Can you imagine being able to heal someone's injury or sickness by touching them? Would you want to do it if it meant that their hurt became yours? What if you knew that you could you then move it from you into an enchanted metal? I think this sounds like an interesting power for sure. Nya, however, may wish she didn't have to think about that problem. She can draw the pain and injury out of people, but she can't sense the metal to move it out of her. She can only pass it on (shift it) to another person.
Unfortunately for Nya, this is a rare gift, and not one that she wants people to know she has because other people may want to use her as a weapon. Then, when some of the Takers (healers who can shift the pain to the pynvium, or enchanted metal), including Nya's sister Tali, start to go missing, Nya must decide how far she is willing to go to save them. Will she use her power to make money to purchase pynvium to help the Takers?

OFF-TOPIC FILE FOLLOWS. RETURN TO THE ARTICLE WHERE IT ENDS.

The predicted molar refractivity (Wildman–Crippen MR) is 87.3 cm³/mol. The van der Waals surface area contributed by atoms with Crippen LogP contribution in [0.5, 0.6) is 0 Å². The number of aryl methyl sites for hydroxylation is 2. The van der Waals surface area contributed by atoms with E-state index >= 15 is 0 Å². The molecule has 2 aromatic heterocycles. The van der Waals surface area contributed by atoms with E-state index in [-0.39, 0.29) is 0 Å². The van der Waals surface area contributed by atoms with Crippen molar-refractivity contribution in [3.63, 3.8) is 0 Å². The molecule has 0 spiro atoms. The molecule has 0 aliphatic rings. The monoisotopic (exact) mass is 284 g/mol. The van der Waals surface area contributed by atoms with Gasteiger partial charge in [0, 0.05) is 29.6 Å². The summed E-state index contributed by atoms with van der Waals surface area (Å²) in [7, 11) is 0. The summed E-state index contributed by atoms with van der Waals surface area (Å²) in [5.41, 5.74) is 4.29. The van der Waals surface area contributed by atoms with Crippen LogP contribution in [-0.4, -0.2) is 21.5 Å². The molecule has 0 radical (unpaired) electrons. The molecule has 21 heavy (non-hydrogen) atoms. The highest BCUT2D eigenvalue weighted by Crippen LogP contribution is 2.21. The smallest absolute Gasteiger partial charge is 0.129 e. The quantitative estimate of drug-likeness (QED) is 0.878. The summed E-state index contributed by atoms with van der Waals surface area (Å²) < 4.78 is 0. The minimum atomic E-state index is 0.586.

The Shifter by Janice Hardy (Lexile: 630; Interest Level: Grades 5-9) is an interesting fantasy in which the good power is also the bad, in which things aren't always what they seem, and in which healing power is the great commodity that everyone wants. Those looking for a little different of a story will certainly want this one on their list. This is the first book in The Healing Wars series. (370 p.)
One of the reasons I became an elementary school librarian is so I can read children's books.